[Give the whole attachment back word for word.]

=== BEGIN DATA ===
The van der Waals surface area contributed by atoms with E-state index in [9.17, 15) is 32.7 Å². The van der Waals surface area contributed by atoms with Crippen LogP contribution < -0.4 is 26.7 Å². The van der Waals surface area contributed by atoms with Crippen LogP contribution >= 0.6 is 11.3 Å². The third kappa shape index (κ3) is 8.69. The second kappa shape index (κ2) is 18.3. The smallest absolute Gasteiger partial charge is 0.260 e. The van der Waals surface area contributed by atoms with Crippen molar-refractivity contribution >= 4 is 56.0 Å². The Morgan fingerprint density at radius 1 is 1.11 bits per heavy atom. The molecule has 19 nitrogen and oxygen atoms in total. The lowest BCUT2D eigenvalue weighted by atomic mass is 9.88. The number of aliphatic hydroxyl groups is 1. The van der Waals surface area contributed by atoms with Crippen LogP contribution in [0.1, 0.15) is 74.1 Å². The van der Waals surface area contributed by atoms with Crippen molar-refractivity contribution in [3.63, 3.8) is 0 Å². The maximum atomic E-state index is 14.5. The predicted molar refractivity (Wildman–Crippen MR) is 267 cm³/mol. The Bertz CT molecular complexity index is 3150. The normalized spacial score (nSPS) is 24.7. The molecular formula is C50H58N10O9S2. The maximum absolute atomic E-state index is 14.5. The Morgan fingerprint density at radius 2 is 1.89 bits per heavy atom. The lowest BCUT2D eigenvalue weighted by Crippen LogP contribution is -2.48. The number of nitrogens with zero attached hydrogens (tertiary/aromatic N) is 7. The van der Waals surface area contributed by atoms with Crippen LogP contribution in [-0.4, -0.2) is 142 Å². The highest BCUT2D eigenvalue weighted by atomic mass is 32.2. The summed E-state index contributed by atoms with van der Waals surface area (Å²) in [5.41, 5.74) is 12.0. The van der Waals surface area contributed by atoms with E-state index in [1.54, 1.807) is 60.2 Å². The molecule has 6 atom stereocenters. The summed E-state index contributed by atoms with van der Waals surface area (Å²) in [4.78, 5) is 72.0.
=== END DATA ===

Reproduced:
The van der Waals surface area contributed by atoms with E-state index in [9.17, 15) is 32.7 Å². The van der Waals surface area contributed by atoms with Crippen LogP contribution < -0.4 is 26.7 Å². The van der Waals surface area contributed by atoms with Crippen LogP contribution >= 0.6 is 11.3 Å². The third kappa shape index (κ3) is 8.69. The second kappa shape index (κ2) is 18.3. The smallest absolute Gasteiger partial charge is 0.260 e. The van der Waals surface area contributed by atoms with Crippen molar-refractivity contribution >= 4 is 56.0 Å². The Morgan fingerprint density at radius 1 is 1.11 bits per heavy atom. The molecule has 19 nitrogen and oxygen atoms in total. The lowest BCUT2D eigenvalue weighted by atomic mass is 9.88. The number of aliphatic hydroxyl groups is 1. The van der Waals surface area contributed by atoms with Crippen LogP contribution in [0.1, 0.15) is 74.1 Å². The van der Waals surface area contributed by atoms with Crippen molar-refractivity contribution in [3.63, 3.8) is 0 Å². The maximum atomic E-state index is 14.5. The predicted molar refractivity (Wildman–Crippen MR) is 267 cm³/mol. The Bertz CT molecular complexity index is 3150. The normalized spacial score (nSPS) is 24.7. The molecular formula is C50H58N10O9S2. The maximum absolute atomic E-state index is 14.5. The Morgan fingerprint density at radius 2 is 1.89 bits per heavy atom. The lowest BCUT2D eigenvalue weighted by Crippen LogP contribution is -2.48. The number of nitrogens with zero attached hydrogens (tertiary/aromatic N) is 7. The van der Waals surface area contributed by atoms with Crippen LogP contribution in [-0.4, -0.2) is 142 Å². The highest BCUT2D eigenvalue weighted by atomic mass is 32.2. The summed E-state index contributed by atoms with van der Waals surface area (Å²) in [5.41, 5.74) is 12.0. The van der Waals surface area contributed by atoms with E-state index in [1.54, 1.807) is 60.2 Å². The molecule has 6 atom stereocenters. The summed E-state index contributed by atoms with van der Waals surface area (Å²) in [4.78, 5) is 72.0.